See all of the above, I guess. The shame and the bitterness both were inculcated early. Gay sex was legalised in England in my childhood, but only for over-twenty-ones; which meant that all my adolescent sexual experience was criminal. I went to college in Scotland, where it was still illegal altogether. There was a gay liberation movement, but most gay men didn’t participate; the culture was to keep your head down, keep quiet, be discreet and hope that no one noticed. Unease was inherent, in any understanding of same-sex desire. (The legal experience was different for lesbians — the story we all believed at the time was that lesbian sex was never criminalised because Queen Victoria just couldn’t understand what women might do together — but the social and cultural experience I think was much the same.) If there’s an analogy being drawn here between what’s queer and what’s alien, I think it stems absolutely from the world I inhabited and the influences that shaped my thinking. I used to feel astonished that my grandfather was born into a world where as a child he never saw a motor-car, but before he died men had walked on the moon; these days I feel almost the same way about my own experience, where I was born into a world where gay sex was an imprisonable offence, and now even the prime minister is obliged to support gay marriage.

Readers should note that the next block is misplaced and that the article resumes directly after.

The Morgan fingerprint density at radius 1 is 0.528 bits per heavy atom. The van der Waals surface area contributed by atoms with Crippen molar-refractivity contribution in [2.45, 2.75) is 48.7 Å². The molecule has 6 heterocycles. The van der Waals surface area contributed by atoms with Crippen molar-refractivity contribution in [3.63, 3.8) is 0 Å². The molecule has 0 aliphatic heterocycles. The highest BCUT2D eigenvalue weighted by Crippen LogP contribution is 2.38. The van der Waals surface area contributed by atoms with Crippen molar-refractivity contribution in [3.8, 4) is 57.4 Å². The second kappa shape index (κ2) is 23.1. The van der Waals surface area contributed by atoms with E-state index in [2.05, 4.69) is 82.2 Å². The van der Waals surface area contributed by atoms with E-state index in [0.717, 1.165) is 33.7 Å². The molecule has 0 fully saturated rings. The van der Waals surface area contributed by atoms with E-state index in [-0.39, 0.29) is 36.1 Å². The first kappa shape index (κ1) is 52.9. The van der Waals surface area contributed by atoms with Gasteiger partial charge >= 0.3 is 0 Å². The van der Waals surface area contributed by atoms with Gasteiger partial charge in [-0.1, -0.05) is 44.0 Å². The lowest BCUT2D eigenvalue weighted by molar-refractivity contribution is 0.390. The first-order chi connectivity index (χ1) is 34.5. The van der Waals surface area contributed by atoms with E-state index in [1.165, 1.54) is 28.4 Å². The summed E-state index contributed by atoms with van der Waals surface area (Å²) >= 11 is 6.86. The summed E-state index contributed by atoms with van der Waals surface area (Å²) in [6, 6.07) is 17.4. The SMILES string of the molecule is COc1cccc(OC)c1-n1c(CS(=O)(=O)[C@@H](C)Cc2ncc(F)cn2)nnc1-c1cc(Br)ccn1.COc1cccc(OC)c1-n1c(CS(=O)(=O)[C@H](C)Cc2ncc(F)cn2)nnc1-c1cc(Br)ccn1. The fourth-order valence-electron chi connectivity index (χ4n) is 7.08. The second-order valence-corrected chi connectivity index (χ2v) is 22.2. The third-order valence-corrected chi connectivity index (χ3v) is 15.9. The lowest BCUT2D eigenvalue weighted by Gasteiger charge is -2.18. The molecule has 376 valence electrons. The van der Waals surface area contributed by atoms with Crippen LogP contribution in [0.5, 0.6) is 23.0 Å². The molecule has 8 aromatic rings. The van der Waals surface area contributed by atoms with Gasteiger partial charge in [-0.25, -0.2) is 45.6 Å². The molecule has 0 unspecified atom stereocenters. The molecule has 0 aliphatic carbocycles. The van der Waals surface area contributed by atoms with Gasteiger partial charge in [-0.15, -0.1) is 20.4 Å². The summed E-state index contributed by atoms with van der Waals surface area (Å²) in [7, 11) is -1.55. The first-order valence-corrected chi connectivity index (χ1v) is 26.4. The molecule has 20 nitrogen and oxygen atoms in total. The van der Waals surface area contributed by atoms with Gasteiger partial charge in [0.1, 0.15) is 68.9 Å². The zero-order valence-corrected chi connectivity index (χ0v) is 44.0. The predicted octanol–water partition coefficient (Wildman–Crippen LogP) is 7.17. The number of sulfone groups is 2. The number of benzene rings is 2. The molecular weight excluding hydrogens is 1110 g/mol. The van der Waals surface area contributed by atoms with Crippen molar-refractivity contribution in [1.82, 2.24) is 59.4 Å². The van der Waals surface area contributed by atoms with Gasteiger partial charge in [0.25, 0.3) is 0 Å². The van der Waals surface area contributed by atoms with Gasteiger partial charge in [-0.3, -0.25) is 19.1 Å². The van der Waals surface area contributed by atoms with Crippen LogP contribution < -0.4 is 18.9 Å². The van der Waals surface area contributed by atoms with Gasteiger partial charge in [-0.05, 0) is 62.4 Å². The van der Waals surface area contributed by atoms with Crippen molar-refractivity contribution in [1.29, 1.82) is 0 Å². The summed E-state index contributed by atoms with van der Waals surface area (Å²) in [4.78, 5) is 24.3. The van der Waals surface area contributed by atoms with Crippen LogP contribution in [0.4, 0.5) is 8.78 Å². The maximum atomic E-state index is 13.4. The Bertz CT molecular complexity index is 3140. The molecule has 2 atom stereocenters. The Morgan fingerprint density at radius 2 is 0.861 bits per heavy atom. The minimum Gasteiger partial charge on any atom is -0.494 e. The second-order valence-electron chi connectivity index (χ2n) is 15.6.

Finally, I noticed on your website that you’re planning a novel in this setting. Would you care to tell us anything about that or about other upcoming works?